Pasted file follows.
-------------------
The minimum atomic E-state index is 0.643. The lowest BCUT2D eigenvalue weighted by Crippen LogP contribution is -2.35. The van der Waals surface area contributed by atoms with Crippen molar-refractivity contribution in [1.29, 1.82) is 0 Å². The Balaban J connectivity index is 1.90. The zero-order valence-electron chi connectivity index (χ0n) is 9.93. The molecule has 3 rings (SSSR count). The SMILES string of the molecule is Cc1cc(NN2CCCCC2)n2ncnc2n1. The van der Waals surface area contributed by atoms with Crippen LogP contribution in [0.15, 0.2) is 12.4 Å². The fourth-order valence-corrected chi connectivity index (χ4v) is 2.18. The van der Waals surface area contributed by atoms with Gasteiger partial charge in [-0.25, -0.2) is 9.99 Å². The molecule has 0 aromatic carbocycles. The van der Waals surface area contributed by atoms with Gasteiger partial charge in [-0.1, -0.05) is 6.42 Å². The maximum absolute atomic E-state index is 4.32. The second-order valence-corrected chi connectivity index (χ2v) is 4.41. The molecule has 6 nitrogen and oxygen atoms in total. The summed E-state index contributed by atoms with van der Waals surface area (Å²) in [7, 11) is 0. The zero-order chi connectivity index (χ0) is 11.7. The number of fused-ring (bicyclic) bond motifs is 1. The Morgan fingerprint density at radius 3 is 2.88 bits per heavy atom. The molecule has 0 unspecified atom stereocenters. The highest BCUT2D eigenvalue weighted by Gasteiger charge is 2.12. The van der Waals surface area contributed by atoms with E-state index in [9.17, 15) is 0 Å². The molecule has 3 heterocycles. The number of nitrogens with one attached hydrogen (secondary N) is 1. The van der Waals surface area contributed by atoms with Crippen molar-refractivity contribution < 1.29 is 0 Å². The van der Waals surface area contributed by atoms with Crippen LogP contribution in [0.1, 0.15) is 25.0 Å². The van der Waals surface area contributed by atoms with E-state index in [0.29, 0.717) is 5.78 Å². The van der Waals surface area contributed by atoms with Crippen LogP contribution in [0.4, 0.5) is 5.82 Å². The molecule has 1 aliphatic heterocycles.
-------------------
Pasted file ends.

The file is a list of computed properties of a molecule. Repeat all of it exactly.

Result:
The minimum atomic E-state index is 0.643. The lowest BCUT2D eigenvalue weighted by Crippen LogP contribution is -2.35. The van der Waals surface area contributed by atoms with Crippen molar-refractivity contribution in [1.29, 1.82) is 0 Å². The Balaban J connectivity index is 1.90. The zero-order valence-electron chi connectivity index (χ0n) is 9.93. The molecule has 3 rings (SSSR count). The SMILES string of the molecule is Cc1cc(NN2CCCCC2)n2ncnc2n1. The van der Waals surface area contributed by atoms with Crippen LogP contribution in [0.15, 0.2) is 12.4 Å². The fourth-order valence-corrected chi connectivity index (χ4v) is 2.18. The van der Waals surface area contributed by atoms with Gasteiger partial charge in [-0.25, -0.2) is 9.99 Å². The molecule has 0 aromatic carbocycles. The van der Waals surface area contributed by atoms with Gasteiger partial charge in [-0.1, -0.05) is 6.42 Å². The maximum absolute atomic E-state index is 4.32. The second-order valence-corrected chi connectivity index (χ2v) is 4.41. The molecule has 6 nitrogen and oxygen atoms in total. The summed E-state index contributed by atoms with van der Waals surface area (Å²) in [7, 11) is 0. The zero-order chi connectivity index (χ0) is 11.7. The number of fused-ring (bicyclic) bond motifs is 1. The Morgan fingerprint density at radius 3 is 2.88 bits per heavy atom. The molecule has 0 unspecified atom stereocenters. The highest BCUT2D eigenvalue weighted by Gasteiger charge is 2.12. The van der Waals surface area contributed by atoms with E-state index in [9.17, 15) is 0 Å². The molecule has 3 heterocycles. The number of nitrogens with one attached hydrogen (secondary N) is 1. The van der Waals surface area contributed by atoms with Crippen molar-refractivity contribution < 1.29 is 0 Å². The van der Waals surface area contributed by atoms with Crippen LogP contribution in [0.1, 0.15) is 25.0 Å². The van der Waals surface area contributed by atoms with E-state index in [0.29, 0.717) is 5.78 Å². The van der Waals surface area contributed by atoms with Crippen LogP contribution in [0.4, 0.5) is 5.82 Å². The molecule has 1 aliphatic heterocycles.